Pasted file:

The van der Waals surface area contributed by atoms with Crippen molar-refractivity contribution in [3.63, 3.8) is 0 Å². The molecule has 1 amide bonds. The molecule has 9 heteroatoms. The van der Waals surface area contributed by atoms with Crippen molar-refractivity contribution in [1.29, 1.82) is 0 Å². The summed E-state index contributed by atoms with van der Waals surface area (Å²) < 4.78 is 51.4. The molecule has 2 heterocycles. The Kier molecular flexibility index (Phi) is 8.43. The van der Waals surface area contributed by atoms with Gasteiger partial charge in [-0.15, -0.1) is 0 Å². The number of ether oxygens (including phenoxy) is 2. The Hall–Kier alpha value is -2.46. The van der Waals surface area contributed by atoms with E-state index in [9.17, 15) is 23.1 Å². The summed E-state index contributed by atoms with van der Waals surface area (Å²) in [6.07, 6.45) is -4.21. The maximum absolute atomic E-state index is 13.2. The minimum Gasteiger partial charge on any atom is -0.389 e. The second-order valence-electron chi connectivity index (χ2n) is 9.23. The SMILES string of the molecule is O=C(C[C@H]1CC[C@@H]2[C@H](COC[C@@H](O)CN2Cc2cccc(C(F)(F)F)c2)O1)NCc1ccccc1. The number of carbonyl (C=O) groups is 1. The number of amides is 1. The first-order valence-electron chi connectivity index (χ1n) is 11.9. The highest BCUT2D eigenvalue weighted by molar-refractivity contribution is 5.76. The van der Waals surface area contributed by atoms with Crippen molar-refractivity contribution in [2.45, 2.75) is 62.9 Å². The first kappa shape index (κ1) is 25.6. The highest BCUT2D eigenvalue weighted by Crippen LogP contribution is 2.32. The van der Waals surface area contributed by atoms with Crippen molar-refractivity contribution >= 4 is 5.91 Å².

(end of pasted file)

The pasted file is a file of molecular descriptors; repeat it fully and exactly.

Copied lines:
The van der Waals surface area contributed by atoms with Crippen molar-refractivity contribution in [3.63, 3.8) is 0 Å². The molecule has 1 amide bonds. The molecule has 9 heteroatoms. The van der Waals surface area contributed by atoms with Crippen molar-refractivity contribution in [1.29, 1.82) is 0 Å². The summed E-state index contributed by atoms with van der Waals surface area (Å²) < 4.78 is 51.4. The molecule has 2 heterocycles. The Kier molecular flexibility index (Phi) is 8.43. The van der Waals surface area contributed by atoms with Gasteiger partial charge in [-0.15, -0.1) is 0 Å². The number of ether oxygens (including phenoxy) is 2. The Hall–Kier alpha value is -2.46. The van der Waals surface area contributed by atoms with E-state index in [9.17, 15) is 23.1 Å². The summed E-state index contributed by atoms with van der Waals surface area (Å²) in [6.07, 6.45) is -4.21. The maximum absolute atomic E-state index is 13.2. The minimum Gasteiger partial charge on any atom is -0.389 e. The second-order valence-electron chi connectivity index (χ2n) is 9.23. The SMILES string of the molecule is O=C(C[C@H]1CC[C@@H]2[C@H](COC[C@@H](O)CN2Cc2cccc(C(F)(F)F)c2)O1)NCc1ccccc1. The number of carbonyl (C=O) groups is 1. The number of amides is 1. The first-order valence-electron chi connectivity index (χ1n) is 11.9. The highest BCUT2D eigenvalue weighted by molar-refractivity contribution is 5.76. The van der Waals surface area contributed by atoms with Crippen molar-refractivity contribution in [2.45, 2.75) is 62.9 Å². The first kappa shape index (κ1) is 25.6. The highest BCUT2D eigenvalue weighted by Crippen LogP contribution is 2.32. The van der Waals surface area contributed by atoms with Crippen molar-refractivity contribution >= 4 is 5.91 Å².